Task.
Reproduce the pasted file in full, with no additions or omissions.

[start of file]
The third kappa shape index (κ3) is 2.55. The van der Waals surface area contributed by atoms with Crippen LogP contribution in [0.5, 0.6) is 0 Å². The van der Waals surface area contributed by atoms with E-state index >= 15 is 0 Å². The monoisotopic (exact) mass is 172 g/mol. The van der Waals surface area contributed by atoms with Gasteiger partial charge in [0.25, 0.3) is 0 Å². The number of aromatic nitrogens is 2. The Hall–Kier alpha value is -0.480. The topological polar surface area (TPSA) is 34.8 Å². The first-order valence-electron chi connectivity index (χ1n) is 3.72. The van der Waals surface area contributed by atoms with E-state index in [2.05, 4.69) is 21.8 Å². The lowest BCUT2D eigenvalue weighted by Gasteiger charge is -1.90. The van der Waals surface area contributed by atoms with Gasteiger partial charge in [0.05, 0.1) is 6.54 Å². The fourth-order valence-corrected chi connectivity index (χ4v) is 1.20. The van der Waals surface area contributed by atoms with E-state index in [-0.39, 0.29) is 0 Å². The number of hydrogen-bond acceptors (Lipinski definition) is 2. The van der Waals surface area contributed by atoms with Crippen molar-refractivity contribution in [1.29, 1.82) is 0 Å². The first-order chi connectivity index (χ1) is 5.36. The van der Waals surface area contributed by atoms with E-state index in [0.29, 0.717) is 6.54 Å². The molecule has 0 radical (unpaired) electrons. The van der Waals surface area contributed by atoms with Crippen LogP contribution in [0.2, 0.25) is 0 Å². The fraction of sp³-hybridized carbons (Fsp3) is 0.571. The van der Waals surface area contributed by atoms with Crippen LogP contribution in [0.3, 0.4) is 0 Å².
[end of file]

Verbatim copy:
The third kappa shape index (κ3) is 2.55. The van der Waals surface area contributed by atoms with Crippen LogP contribution in [0.5, 0.6) is 0 Å². The van der Waals surface area contributed by atoms with E-state index >= 15 is 0 Å². The monoisotopic (exact) mass is 172 g/mol. The van der Waals surface area contributed by atoms with Gasteiger partial charge in [0.25, 0.3) is 0 Å². The number of aromatic nitrogens is 2. The Hall–Kier alpha value is -0.480. The topological polar surface area (TPSA) is 34.8 Å². The first-order valence-electron chi connectivity index (χ1n) is 3.72. The van der Waals surface area contributed by atoms with E-state index in [2.05, 4.69) is 21.8 Å². The lowest BCUT2D eigenvalue weighted by Gasteiger charge is -1.90. The van der Waals surface area contributed by atoms with Gasteiger partial charge in [0.05, 0.1) is 6.54 Å². The fourth-order valence-corrected chi connectivity index (χ4v) is 1.20. The van der Waals surface area contributed by atoms with E-state index in [-0.39, 0.29) is 0 Å². The number of hydrogen-bond acceptors (Lipinski definition) is 2. The van der Waals surface area contributed by atoms with Crippen molar-refractivity contribution in [1.29, 1.82) is 0 Å². The first-order chi connectivity index (χ1) is 5.36. The van der Waals surface area contributed by atoms with E-state index in [0.29, 0.717) is 6.54 Å². The molecule has 0 radical (unpaired) electrons. The van der Waals surface area contributed by atoms with Crippen LogP contribution in [0.2, 0.25) is 0 Å². The fraction of sp³-hybridized carbons (Fsp3) is 0.571. The van der Waals surface area contributed by atoms with Crippen LogP contribution in [0.3, 0.4) is 0 Å².